The Court of Appeal’s decision in Secretary of State for the Home Department v VM (Jamaica)  EWCA Civ 255was published on 11 April 2017. Among other matters, the appeal concerned the effect of the EU rights of children who are British citizens in relation to the proposed deportation of a foreign criminal.
The Upper Tribunal’s decision of SF and others (Guidance, post–2014 Act) Albania  UKUT 00120(IAC) was published on 22 March 2017. The issue was whether because of the nationality of the youngest child( a British citizen), it would be unreasonable to expect that child to leave the United Kingdom with his other family members who had no leave to remain in the UK.
Considered together, these two cases make very interesting reading, however it might be that in light of the decision in VM, the Upper Tribunal may soon need to undertake some “housekeeping duties” in relation to their previous decisions.
The issues in NE-A (Nigeria) v Secretary of State for the Home Department  EWCA Civ 239 (11 April 2017) concerned the construction or application of section 117C(6) of the Nationality, Immigration and Asylum Act 2002 which provides that in the case of a foreign criminal who has been sentenced to a period of imprisonment of at least four years, the public interest requires deportation unless there are “very compelling circumstances”, over and above those described in the exceptions contained in section 117C(4)-(5).
It appears from the nature of the submissions put forward on behalf of the Appellants, that among other matters, the concern was that Section 117C (6) must not be applied as if it contained some abstract statutory formula and that in effect Tribunal Judges must be left to perform the well-established and well understood task of determining whether there is a breach of Article 8, instead of substituting a statutory test for that question.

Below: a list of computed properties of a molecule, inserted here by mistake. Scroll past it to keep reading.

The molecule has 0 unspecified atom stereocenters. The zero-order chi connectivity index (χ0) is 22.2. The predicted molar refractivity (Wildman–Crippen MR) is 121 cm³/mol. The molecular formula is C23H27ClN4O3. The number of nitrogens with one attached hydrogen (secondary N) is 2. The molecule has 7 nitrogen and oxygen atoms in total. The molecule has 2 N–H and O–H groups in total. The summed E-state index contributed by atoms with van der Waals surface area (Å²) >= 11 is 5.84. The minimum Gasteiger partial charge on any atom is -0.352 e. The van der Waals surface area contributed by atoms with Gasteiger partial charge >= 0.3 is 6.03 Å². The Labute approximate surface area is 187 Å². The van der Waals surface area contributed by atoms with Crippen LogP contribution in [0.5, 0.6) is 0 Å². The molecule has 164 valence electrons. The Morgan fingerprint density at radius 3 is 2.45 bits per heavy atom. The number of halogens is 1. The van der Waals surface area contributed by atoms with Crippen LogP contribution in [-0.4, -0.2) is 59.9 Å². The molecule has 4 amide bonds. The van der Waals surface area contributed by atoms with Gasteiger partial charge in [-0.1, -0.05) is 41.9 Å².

The Court of Appeal has been overly ambitious. It has sought to undertake a complex and extensive considerations of various points of law on procedural and substantive issues in a single judgement. Simply put, too many issues have been raised and considered- however on the facts, perhaps that is exactly what was needed. The outcome however is that retaining the reader’s attention through to the end of the judgement might not be feasible.
The Specified Forms and ApplicationsHome Office policy guidance has been replaced in its entirety by the Applications for leave to remain: validation, variation and withdrawal, guidance published on 6 April 2017. The new guidance describes how home office caseworkers decide whether an application for leave to remain in the UK is valid, and what to do if it is not. It also describes how an applicant can vary and withdraw an application and how to calculate the date of application.
My previous blog article based on the previous policy guidance :
must now be viewed as modified to some extent by the new governing guidance.
An application for leave to remain in the UK is valid when the requirements of Paragraph 34 of the Immigration Rules are met, or where one of the exceptions set out in paragraph 34 apply. The requirements must be met by each applicant:-if the main applicant meets the validation requirements, but a dependent on the same application does not, the main applicant’s application is valid, and the dependant’s application can be rejected as invalid.